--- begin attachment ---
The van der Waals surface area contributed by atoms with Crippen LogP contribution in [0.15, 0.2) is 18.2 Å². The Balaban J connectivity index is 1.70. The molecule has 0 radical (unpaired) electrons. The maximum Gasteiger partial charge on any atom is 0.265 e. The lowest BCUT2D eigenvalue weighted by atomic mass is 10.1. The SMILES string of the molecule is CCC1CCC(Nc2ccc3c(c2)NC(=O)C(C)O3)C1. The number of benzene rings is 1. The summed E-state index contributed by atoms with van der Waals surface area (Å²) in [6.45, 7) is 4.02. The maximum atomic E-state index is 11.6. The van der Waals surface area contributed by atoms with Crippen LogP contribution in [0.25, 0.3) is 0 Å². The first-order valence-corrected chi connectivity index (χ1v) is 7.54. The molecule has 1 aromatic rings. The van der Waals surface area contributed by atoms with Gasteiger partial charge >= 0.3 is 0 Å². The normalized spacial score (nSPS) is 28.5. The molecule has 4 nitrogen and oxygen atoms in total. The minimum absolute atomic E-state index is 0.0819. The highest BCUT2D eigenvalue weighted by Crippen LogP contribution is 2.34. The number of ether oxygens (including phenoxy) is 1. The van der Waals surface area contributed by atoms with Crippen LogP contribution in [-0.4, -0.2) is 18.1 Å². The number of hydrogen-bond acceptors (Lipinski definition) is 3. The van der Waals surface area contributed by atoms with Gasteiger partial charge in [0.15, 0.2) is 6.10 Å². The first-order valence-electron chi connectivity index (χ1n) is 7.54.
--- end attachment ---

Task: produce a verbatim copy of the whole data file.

The van der Waals surface area contributed by atoms with Crippen LogP contribution in [0.15, 0.2) is 18.2 Å². The Balaban J connectivity index is 1.70. The molecule has 0 radical (unpaired) electrons. The maximum Gasteiger partial charge on any atom is 0.265 e. The lowest BCUT2D eigenvalue weighted by atomic mass is 10.1. The SMILES string of the molecule is CCC1CCC(Nc2ccc3c(c2)NC(=O)C(C)O3)C1. The number of benzene rings is 1. The summed E-state index contributed by atoms with van der Waals surface area (Å²) in [6.45, 7) is 4.02. The maximum atomic E-state index is 11.6. The van der Waals surface area contributed by atoms with Crippen LogP contribution in [0.25, 0.3) is 0 Å². The first-order valence-corrected chi connectivity index (χ1v) is 7.54. The molecule has 1 aromatic rings. The van der Waals surface area contributed by atoms with Gasteiger partial charge >= 0.3 is 0 Å². The normalized spacial score (nSPS) is 28.5. The molecule has 4 nitrogen and oxygen atoms in total. The minimum absolute atomic E-state index is 0.0819. The highest BCUT2D eigenvalue weighted by Crippen LogP contribution is 2.34. The number of ether oxygens (including phenoxy) is 1. The van der Waals surface area contributed by atoms with Crippen LogP contribution in [-0.4, -0.2) is 18.1 Å². The number of hydrogen-bond acceptors (Lipinski definition) is 3. The van der Waals surface area contributed by atoms with Gasteiger partial charge in [0.15, 0.2) is 6.10 Å². The first-order valence-electron chi connectivity index (χ1n) is 7.54.